Kellogg Building Project



Niwot Ridge geophysical measurementsSeeley House and the 1982 and 1995 additions to Kellogg House were carefully deconstructed. This deconstruction process was undertaken to comply with Imperative 15: Conservation and Reuse of the Living Building Challenge (LBC). Under this Imperative, the project teams must strive to reduce or eliminate the production of waste during design, construction, operation and end of life in order to conserve natural resources. Required levels of landfill diversion are as follows:MRS Station research descrip13
This blog post focuses on how the Kellogg House project has reduced the production of waste during the deconstruction phase of the project.

Normally, additions or old buildings on a project site would just be demolished with little regard for salvaging or recycling material from the building (think: giant wrecking ball hitting a building and then trucks taking the waste to a landfill to take up space indefinitely). Often this material, known as Construction and Demolition (C&D) debris, can consist of a significant percentage of materials that can be salvaged or recycled. However, according to a report published by the EPA, as of 2006, only 10% of C&D debris in the Northeast is diverted from landfills. Given that C&D debris in the Northeast totaled 12,065,582 tons in 2006, there are over 10,000,000 tons of debris going directly to landfills each year. Furthermore, because C&D debris accounts for approximately 50% (as of 2002) of the commercial solid waste stream in Massachusetts, increasing the diversion rate of C&D debris rate from landfills can make a significant contribution to decreasing the state’s landfill needs. To help promote this goal of landfill diversion, Imperative 15 of the LBC sets specific requirements for dealing with waste generated during the course of an LBC project.

In the case of the Kellogg House project, EcoBuilding Bargains, a green deconstruction company, was hired to handle the deconstruction of Seeley House and the additions to Kellogg House. A full collection of photos from the deconstruction process are available in the Deconstruction Gallery, but a few representative pictures are included in the description of the deconstruction provided below.

The deconstruction process began with EcoBuilding Bargains assessing the materials and items in Seeley House and the additions to Kellogg House. Following this assessment, the deconstruction team began removing items from the buildings, including windows, doors, and planks of wood (Figure 1).

Figure 1. Planks of wood being carefully removed from Seeley House. Source: Nicholas Whitman

Work continued to progress on the interior of the buildings, with the removal of the drywall, insulation, and flooring (Figure 2).

Figure 2. The interior of the Matt Cole Library after the removal of the drywall, insulation, and flooring. Source: Nicholas Whitman

At first, it might not have been apparent from the outside that much work was being done, but eventually EcoBuilding Bargains began removing exterior aspects of the buildings (Figure 3). The removed materials were stacked and sorted to make reuse, recycling, and salvaging easier.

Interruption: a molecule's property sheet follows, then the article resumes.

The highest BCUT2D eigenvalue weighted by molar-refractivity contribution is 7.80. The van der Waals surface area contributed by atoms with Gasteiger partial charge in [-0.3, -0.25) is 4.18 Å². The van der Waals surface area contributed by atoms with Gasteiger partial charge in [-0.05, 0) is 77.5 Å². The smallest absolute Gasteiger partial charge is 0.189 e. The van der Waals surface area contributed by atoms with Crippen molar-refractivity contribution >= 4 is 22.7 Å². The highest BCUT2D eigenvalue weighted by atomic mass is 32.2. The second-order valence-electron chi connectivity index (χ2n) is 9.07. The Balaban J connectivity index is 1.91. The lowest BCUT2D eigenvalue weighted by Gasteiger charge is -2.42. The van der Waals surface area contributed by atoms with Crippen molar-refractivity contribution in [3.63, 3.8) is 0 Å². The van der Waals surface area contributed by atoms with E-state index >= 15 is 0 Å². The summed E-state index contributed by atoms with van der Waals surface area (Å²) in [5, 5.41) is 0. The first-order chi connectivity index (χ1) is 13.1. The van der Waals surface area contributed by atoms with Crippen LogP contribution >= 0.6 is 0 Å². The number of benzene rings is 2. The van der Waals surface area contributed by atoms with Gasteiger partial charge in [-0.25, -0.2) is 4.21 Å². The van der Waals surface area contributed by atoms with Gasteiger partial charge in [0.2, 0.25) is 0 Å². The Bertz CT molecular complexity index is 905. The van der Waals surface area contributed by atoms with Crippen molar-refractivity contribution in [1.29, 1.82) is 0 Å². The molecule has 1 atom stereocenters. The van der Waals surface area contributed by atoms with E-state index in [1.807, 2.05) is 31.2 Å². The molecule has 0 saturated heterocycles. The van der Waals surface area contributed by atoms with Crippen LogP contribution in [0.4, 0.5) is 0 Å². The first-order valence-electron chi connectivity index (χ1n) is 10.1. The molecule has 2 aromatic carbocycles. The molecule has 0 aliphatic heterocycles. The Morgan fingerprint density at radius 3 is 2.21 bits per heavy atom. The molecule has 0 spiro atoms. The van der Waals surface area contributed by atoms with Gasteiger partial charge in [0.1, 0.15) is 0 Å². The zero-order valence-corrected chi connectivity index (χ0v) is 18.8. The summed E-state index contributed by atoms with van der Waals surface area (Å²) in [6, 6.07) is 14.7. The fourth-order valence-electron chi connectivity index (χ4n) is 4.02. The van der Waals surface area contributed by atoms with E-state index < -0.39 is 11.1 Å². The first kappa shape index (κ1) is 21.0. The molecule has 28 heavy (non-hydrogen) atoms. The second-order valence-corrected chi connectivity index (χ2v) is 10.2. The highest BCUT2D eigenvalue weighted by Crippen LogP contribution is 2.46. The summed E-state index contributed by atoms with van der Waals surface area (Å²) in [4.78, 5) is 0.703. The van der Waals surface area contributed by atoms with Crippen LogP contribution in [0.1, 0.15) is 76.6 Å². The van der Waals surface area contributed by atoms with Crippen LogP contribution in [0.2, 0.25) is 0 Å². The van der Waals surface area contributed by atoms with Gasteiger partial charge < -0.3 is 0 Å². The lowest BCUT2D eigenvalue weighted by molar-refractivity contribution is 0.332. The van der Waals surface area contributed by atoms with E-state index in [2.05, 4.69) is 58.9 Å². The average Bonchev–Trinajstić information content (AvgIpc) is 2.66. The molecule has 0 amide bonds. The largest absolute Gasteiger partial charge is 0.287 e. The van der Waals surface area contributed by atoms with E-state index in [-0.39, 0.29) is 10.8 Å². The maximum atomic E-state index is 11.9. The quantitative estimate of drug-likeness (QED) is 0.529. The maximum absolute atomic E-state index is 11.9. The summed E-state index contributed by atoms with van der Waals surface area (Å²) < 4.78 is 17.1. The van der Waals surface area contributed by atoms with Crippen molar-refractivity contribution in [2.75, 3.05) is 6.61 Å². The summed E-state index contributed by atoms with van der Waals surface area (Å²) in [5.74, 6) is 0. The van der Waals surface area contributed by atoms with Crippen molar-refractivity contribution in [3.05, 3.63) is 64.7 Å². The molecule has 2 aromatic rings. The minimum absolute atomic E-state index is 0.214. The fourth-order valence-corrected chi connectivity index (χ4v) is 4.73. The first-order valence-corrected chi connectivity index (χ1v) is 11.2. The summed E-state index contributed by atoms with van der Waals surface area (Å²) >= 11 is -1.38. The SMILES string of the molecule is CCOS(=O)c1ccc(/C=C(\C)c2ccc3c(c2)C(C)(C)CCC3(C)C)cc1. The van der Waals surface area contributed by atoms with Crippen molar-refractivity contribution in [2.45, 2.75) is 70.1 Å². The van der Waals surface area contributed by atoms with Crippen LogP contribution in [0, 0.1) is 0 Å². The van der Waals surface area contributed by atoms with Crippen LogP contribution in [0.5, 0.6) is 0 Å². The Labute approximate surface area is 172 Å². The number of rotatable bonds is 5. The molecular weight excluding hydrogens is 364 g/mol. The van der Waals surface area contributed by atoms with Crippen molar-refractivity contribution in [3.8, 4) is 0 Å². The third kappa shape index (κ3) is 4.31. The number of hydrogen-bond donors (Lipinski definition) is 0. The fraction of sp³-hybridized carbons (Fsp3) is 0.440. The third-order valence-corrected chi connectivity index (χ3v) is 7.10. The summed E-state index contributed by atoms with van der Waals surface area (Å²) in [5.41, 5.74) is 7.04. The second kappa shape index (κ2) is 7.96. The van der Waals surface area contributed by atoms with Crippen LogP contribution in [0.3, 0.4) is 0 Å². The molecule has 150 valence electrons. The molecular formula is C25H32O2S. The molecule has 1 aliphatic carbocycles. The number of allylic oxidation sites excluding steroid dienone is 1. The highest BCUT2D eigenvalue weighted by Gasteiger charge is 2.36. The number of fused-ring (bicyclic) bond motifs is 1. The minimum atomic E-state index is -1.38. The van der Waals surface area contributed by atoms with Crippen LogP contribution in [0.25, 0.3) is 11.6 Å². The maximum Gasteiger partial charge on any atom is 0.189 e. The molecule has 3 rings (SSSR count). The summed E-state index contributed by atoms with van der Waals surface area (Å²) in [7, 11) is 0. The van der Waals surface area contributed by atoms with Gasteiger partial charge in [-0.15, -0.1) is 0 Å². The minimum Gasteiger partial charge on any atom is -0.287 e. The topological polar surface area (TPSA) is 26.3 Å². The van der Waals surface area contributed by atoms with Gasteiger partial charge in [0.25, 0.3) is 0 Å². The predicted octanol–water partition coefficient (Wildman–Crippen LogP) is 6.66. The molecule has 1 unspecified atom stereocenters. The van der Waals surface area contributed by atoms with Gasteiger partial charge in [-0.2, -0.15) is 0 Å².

Figure 3. The roof, siding, and some of the rafters have been removed from the Matt Cole Library. Source: Nicholas Whitman

As work progressed, the buildings were reduced to their frames. At this point, large chunks of the frame were removed by using various hoists and ropes to carefully lower a given chunk to the ground (Figure 4). These portions of the frame could then be easily disassembled and sorted on site.

Figure 4. Carefully removing the upper right portion of the Seeley House frame. Source: Nicholas Whitman

Following the removal of the buildings’ frames, all that remained were the foundations and basements (Figure 5). Parts from the buildings’ mechanical systems were removed and sorted, and then the foundations themselves were also removed.

Figure 5. Workers removing items from the basement of Seeley House. Source: Nicholas Whitman

Although, the deconstruction process took longer than normal demolition would have, it resulted in 94.8% of the roughly 885 tons of waste being diverted from landfills. Considering that the Northeast average for C&D debris is 10%, this rate of diversion is an outstanding achievement. Of the approximately 840 tons of recycled material, the vast majority (745 tons) was concrete and concrete masonry units. This portion of the C&D debris was crushed in preparation for reuse as road base. Of the approximately 55 tons of wood removed, 50 tons of low-quality wood were sent to Taylor Recycling in Montgomery, NY where it was shredded and turned into landscape mulch. The remaining wood was denailed and resold for use in future building projects. Approximately 24 tons of materials were directly salvaged for future projects. These materials included items such as insulation, windows, doors, light fixtures, and carpet tiles. Almost 8 tons of metal, primarily steel, were salvaged from the buildings and sent to recycling facilities. In addition, the roughly 7 tons of gypsum/drywall removed from the buildings were sent to a reprocessing plant to be turned into new gypsum/drywall. The salvage value of the material collected by EcoBuilding Bargains was directly deducted from the cost of the deconstruction.

Overall, Seeley House and the additions to Kellogg House were removed in a very environmentally friendly (and cost effective) manner. As companies like EcoBuilding Bargains become more mainstream, there is a large potential for decreasing the amount of C&D debris sent to landfills each year. As the saying goes, “One [building]’s trash is another [building]’s treasure.”